Dina Tarek soutiendra sa thèse le Vendredi 18 Décembre à 14h30. Il s’agit d’une thèse en co-tutelle avec l’Egypte.
Titre: Development of Spectrum Sharing Protocol for Cognitive Radio Internet of Things
Le jury de thèse est composé comme suit :
- COUTURIER Raphaël Professeur Université de Franche-Comté – Rapporteur
- MOLNAR Miklos Professeur Université Montpellier – Rapporteur
- BONNIN Jean-Marie Professeur IMT Atlantique – Examinateur
- ELKHORABI Reda Professeur Cairo University – Examinateur
- BAHA Ayman Professeur Ain Shams University – Examinateur
- BENSLIMANE Abderrahim Professeur Avignon University – Directeur de thèse
- DARWISH Mohamed Gamal Professeur Cairo University – Co-directeur de thèse
- MME KOTB Amira Professeur Cairo University – Co-directeur de thèse
Internet of Things (IoT) presents a new life style by developing smart homes, smart grids, smart city, smart transportation … etc., so IoT is developing rapidly. However recent researches focus on developing the IoT applications disregarding the IoT spectrum scarcity problem facing it. Integrating Internet of Things (IoT) technology and Cognitive Radio Networks (CRNs), forming Cognitive Radio Internet of Things (CRIoTs), is an economical solution for overcoming the IoT spectrum scarcity. The aim of this thesis is to solve the problem of spectrum sharing for CRIoT; the work in thesis is presented in three parts.
Our first contribution is to propose two new protocols to solve the problem of channel status prediction for interweave CRNs. Both protocols uses Hidden Markov Model (HMM). In the training stage of both protocols, the available data are trained to produce two HMM models, an idle HMM model and a busy one. Both models are used together to produce the 2-model HMM. In the prediction stage the first protocol uses Bayes theorem and the 2-model HMM, while the second protocol uses Support Vector Machine (SVM) employing the parameters produced from applying the 2-model HMM. The 2-model HMM-SVM outperforms the classical HMM and 2-model HMM in terms of the true percentage, the inaccuracy and the probability of primary users’ collision (false negative prediction) .
In our second contribution, we proposed a centralized time slotted packet scheduling protocol for CRIoTs. It uses Discrete Permutation Particle Swarm Optimization (DP-PSO) for scheduling the IoT packets among the free slots obtained from applying cognitive radio networks’ channel estimation technique proposed in the first part. Our proposed protocol is applied to smart healthcare facility. Configuring three main building blocks for the used application architecture; the IoT devices block, the first layer fog nodes block and the central fog server. Each group of IoT devices is connected to a fog node, the entire fog nodes in the system are connected to the central fog node. The proposed protocol is named Scheduling based-on Discrete Permutation Particle Swarm Optimization (SDP-PSO). An objective fitness function is formulated with three parameters; maximizing the fairness index among fog nodes, minimizing the packets’ queuing delay and minimizing the number of dropped packets that exceeded their time in the network without being sent. The performance of the proposed SDP-PSO protocol overcomes an old protocol named spectrum auction in terms of the fairness between fog nodes, the average queuing delay, the number of dropped packets and the time and the space complexity.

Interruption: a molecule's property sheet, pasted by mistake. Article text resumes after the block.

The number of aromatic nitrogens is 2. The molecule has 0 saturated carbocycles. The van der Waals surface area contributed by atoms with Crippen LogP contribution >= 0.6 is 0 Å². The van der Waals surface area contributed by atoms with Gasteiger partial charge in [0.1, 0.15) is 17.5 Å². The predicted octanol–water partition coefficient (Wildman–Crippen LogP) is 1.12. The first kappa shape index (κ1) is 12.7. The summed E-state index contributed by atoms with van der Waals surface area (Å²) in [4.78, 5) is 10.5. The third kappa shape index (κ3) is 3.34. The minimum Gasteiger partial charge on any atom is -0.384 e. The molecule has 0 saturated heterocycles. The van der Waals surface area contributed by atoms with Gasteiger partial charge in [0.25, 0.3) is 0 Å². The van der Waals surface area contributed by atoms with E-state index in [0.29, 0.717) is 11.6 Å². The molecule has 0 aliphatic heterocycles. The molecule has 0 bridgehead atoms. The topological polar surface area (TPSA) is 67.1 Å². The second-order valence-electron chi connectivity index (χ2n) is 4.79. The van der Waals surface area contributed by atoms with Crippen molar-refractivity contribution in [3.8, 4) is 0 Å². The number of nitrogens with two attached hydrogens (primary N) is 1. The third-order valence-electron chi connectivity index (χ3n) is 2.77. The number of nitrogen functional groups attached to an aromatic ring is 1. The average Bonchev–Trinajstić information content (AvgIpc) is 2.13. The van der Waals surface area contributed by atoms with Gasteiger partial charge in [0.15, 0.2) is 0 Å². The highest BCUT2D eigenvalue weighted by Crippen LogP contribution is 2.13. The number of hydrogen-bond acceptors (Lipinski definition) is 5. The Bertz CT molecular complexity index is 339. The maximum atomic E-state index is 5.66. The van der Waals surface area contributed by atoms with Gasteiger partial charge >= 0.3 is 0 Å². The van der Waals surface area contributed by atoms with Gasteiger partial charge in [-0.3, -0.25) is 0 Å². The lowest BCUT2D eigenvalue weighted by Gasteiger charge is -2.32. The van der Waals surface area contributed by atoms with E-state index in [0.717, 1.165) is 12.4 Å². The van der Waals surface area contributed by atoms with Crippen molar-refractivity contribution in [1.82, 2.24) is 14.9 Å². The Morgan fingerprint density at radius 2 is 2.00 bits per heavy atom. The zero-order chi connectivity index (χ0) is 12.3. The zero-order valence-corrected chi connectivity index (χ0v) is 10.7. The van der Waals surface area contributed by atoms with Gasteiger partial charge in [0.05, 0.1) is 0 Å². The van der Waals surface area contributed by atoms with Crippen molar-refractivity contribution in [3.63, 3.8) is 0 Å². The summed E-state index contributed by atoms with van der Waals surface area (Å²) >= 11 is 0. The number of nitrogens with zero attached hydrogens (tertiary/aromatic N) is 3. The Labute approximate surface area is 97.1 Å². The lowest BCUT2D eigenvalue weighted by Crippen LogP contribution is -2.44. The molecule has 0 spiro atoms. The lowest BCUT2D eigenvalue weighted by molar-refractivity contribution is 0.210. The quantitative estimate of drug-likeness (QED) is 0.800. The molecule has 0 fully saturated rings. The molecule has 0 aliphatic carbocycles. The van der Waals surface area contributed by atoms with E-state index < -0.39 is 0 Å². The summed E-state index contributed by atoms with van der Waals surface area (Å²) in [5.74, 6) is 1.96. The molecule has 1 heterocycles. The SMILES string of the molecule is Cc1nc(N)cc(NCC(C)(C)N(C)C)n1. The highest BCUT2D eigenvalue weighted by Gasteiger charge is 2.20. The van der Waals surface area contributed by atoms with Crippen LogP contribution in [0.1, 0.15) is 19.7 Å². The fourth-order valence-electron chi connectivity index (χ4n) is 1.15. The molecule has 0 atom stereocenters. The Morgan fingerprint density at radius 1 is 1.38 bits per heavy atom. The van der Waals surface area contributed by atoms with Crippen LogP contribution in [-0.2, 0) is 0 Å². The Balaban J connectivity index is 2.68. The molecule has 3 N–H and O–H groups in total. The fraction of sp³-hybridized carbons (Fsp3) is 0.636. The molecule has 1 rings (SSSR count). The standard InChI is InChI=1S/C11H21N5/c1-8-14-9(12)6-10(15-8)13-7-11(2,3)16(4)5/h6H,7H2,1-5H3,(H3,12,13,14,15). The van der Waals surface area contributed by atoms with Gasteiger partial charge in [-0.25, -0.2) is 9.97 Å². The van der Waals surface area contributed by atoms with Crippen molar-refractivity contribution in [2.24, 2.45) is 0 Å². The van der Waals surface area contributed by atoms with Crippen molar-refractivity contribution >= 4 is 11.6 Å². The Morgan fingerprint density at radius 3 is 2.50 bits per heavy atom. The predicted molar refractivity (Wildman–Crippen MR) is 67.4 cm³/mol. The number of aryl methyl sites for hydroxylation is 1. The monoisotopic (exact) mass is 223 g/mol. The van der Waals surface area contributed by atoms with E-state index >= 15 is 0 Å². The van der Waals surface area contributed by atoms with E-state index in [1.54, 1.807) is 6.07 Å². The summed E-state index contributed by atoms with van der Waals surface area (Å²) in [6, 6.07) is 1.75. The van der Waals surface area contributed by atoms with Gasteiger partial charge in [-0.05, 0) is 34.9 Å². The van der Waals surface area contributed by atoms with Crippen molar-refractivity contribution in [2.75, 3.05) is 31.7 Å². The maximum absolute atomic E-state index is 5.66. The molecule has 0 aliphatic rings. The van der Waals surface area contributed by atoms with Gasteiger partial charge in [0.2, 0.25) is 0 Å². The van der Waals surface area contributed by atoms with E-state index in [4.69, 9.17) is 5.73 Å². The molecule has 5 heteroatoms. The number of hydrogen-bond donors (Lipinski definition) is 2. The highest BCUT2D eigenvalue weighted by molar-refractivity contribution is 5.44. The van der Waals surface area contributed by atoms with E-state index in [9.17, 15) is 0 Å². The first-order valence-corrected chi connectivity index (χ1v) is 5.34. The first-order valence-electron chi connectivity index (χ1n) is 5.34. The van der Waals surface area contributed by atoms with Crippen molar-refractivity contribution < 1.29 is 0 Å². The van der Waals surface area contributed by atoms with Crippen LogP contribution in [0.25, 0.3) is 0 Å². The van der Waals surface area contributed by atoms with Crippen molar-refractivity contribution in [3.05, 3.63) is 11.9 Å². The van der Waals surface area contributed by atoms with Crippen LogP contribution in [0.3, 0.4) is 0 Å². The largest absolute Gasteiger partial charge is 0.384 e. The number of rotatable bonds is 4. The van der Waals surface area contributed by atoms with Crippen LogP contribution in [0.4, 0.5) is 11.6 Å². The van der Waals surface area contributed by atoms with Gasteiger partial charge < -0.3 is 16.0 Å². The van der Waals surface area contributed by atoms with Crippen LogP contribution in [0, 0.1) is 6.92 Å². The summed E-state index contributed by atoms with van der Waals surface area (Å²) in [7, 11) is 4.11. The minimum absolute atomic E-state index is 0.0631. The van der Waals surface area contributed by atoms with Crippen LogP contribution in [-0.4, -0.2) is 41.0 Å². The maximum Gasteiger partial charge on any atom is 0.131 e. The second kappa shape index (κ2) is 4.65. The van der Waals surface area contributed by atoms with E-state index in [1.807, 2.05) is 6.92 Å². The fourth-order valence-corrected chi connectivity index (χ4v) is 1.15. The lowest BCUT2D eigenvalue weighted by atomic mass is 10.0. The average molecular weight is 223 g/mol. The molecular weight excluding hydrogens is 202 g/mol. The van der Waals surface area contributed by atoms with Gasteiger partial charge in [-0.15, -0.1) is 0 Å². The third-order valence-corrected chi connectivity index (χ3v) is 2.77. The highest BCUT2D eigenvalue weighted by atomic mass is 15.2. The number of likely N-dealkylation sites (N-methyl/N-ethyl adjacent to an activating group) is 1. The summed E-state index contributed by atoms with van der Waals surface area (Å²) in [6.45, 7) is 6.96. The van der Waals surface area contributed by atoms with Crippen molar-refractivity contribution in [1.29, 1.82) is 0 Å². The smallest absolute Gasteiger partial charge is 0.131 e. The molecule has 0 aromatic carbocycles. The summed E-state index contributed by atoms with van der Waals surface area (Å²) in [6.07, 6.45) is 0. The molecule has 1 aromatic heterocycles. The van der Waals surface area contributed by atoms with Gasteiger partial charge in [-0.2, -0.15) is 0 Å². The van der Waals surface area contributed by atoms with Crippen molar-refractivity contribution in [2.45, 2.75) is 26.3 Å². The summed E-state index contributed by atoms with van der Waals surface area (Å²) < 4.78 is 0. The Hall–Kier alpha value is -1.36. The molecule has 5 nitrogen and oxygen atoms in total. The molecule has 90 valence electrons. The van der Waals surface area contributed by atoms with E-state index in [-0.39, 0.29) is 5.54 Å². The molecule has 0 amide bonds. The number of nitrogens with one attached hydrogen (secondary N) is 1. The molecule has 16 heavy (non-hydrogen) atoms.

Finally, in the third contribution, we proposed a distributed packets’ scheduling protocol for CRIoTs. Our proposed protocol is applied to an urban traffic control. The configured system in this part consists of three main building blocks; the IoT devices block, the first fog layer block (Road Side Units (RSUs)) and the second fog layer block. Each group of IoT devices is connected to a RSU, each group of RSU are connected to a fog node which acts as their cluster head. The fog nodes are connected together forming a partial mesh network. The proposed distributed packets’ scheduling protocol for CRIoTs is applying three distributed access strategies together with the SDP-PSO proposed in the second part to schedule the packets on the estimated free slots resulted from applying the protocol proposed in the first part. The used access strategies are the classical round robin, in addition to two proposed ones named; the vertex cover and the enhanced round robin. An objective fitness function near similar to that used in the centralized protocol, was applied but with some differences to make it suitable for distributed scheduling. In general the vertex cover strategy performs better than both the round robin and the enhanced round robin strategies in terms of the fairness index among road side units, the average packet queuing delay and the percentage of dropped packets.